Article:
Life's Little Theatre
Guido De Zan
I don’t often get new ideas when I’m out of the workshop, far from the materials, the mess of tools on the shelves and the heat of the kiln. I only get them when I’m in there. I start looking at the pieces, the finished ones and the ones I’m working on, and the ideas come to me effortlessly. Often they’re variants on the pieces in front of me but now and again, rarely, something completely new comes up.
I think one reason, certainly, for this way of working slowly, step by step, is the technical constraints of the material. But it also has to with my needing to understand where I’m headed, and with a certain degree of nervousness over what might happen further down the road.
To begin with I worked on rounded vases, thrown on the wheel. Then there came the slabs, and gradually vase and sculpture both took on sinuous or geometric shapes, no longer round but elliptical in section. They became figures with an anthropomorphic imprint, a well-defined physicality and physiognomy. These figures joined with others to form groups, teatrini – little theatres in which they could converse and be mutually supportive. Where they have maintained their self-possession they evoke urban structures which, taken together, form landscapes, and here, too, they seem to seek mutual proximity, as if to lend each other strength in a world that is perhaps too vast for them.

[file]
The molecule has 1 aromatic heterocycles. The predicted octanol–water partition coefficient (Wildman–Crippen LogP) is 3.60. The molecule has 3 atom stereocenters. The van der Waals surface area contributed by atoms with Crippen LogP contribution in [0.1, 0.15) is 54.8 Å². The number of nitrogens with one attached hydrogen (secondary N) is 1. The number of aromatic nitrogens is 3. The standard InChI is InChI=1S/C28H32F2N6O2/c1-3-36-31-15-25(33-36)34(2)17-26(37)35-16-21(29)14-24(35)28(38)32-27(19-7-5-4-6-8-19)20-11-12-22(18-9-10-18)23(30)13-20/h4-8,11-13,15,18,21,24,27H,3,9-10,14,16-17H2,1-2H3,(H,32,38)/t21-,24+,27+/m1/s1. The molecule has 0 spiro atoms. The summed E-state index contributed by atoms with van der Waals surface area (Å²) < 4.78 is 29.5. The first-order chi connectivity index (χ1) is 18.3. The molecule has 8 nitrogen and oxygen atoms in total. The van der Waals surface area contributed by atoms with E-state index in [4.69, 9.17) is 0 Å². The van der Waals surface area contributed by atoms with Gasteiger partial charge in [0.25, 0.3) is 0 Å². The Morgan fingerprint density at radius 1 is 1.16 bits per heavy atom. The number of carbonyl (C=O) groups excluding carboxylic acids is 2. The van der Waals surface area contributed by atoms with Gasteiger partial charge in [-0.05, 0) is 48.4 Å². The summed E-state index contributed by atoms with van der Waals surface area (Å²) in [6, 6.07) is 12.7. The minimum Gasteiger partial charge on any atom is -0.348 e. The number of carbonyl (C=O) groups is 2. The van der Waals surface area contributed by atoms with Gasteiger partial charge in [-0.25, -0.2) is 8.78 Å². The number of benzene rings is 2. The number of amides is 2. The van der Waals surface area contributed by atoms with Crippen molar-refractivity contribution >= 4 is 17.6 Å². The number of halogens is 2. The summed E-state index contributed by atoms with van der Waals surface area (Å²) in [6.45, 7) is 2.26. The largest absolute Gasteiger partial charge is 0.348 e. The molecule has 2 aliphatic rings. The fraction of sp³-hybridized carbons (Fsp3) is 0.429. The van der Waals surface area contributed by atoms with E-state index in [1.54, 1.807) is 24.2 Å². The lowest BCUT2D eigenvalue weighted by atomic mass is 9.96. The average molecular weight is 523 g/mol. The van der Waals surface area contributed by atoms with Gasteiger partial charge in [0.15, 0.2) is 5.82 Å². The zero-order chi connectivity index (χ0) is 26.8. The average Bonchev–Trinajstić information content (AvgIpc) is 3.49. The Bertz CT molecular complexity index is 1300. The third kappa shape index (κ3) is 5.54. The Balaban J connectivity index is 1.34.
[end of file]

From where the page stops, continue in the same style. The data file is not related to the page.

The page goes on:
I have the feeling that direct communication between human beings is growing ever more laboured and exhausted, allowing the kind of stereotyped, invasive communication carried by the media to proliferate in its place. If we have to talk of our experiences to each other, we tend to do so indirectly, choosing neutral subjects and registers. Curiosity about others is deteriorating into gossip. The person we’re talking to is downgraded to a spectator of a narcissistic tale. This is perhaps one of the reasons why my characters are beings born to live in a couple, a family or community; to encounter others, approach them genuinely, tell their stories and be open to spiritual exchange.
Perhaps this desire of mine is nothing other than the mirror of my own contradictions – on the one hand the need for solitude, silence, so as to be able to capture what comes from within me, but on the other the need to be with others, drawing on their warmth and not becoming detached from reality.
My characters have found an equilibrium, albeit a precarious one. I am pleased when people interpret this state as lightness and serenity, with just the right amount of irony to keep us alive.